It made me think how hard it is for a a parent to be calm, rational, objective and not react, when their child is exhibiting a problem behaviour. How challenging it would be for them when the child just cannot communicate what he wants and why he is having a hard time.

All behaviour is lawful…… try saying that to my friend now and I will be a little more understanding when I say that the next time to a distraught parent!


Before you accuse me….

Before you accuse me……….

Just the other morning, I was talking to this young mom. She had come to meet me about her 5 year old son who had communication challenges. When I asked her what in her opinion was the family’s biggest concern at the moment, she said ‘socialisation’. She wanted her son to be able to initiate conversations, play with other children, answer the teacher’s questions and be able to make small talk with friends and relatives. Fair enough, I thought, till she got to the bit about the child having to talk to their friends and relatives. But still, that’s what the family wants and one has to respect that, I told myself.

A few days later, I was making breakfast and since churning out dosas is a pretty mundane task, I was thinking about the day and mentally checking off the mails to be sent and that sort of stuff, when a thought struck me. On an aside, I must admit here that my most inspirational moments come unbidden when I am making breakfast, though the breakfast itself is not that inspirational!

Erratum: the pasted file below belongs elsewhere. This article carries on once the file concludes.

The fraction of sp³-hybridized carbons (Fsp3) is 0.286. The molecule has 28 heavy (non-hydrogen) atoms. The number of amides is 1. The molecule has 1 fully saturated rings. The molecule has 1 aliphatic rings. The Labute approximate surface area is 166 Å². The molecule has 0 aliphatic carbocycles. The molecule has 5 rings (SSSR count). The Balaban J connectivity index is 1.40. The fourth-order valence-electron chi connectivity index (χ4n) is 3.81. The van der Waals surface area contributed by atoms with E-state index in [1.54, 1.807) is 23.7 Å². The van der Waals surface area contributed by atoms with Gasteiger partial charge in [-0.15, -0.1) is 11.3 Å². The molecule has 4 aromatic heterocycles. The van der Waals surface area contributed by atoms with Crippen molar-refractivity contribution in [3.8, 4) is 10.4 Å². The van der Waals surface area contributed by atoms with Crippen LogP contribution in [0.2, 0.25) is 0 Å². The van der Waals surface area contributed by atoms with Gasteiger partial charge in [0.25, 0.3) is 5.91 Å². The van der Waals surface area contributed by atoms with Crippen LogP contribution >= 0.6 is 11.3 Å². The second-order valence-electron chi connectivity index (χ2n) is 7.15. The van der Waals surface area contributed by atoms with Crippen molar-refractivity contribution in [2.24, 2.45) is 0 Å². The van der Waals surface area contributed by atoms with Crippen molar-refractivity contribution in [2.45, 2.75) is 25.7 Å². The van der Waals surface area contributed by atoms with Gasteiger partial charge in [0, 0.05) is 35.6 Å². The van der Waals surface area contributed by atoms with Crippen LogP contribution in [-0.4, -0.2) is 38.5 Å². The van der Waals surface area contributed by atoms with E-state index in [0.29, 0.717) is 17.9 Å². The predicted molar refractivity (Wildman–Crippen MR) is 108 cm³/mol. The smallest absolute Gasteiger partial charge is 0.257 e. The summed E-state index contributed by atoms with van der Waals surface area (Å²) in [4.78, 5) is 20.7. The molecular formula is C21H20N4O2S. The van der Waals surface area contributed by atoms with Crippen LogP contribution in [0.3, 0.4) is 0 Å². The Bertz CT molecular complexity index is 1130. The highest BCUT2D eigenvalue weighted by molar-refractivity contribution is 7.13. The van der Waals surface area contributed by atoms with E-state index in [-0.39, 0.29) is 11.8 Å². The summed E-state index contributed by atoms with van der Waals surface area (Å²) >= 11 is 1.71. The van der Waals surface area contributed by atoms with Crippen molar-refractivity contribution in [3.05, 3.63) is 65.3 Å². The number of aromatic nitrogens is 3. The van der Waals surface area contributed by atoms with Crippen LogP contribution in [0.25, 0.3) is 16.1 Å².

One thought led to another and I was reminded of a rather beautiful and thought-provoking article I had shared a couple of weeks ago with some folks. I had visions of the how happy the article would make some of these folks and how my inbox would be full of grateful teary eyed messages!

Ten days went by and there was not a single message in my inbox, at least not from this group.

It struck me then how we all communicate/connect when we choose to, when we want to and when we need to. We make ‘conscious’ choices about who we want to interact with and when and it is mostly on our terms. How often do we duck into the next aisle when we see someone we do not feel like talking to? How often are we ‘outside’ when we do not want to take a call? What about the typical teenager who unsuspectingly comes out of his electronic haze for a glass of water, only to see uncle and aunty talking to his parents. Mom suggests “say, hello” and the teenager weakly grins and grunts something that sounds like hello and vanishes into his zone.

So why does this child have to talk to everyone, communicate, answer and respond all the time? First we insist that they respond to others, initiate conversations, greet anyone who comes home and then we struggle to teach them not to talk to ‘strangers’, how to not make eye contact with random people and so on.

The song made popular by Eric Clapton is buzzing in my head…”before you accuse me, take a look at yourself”.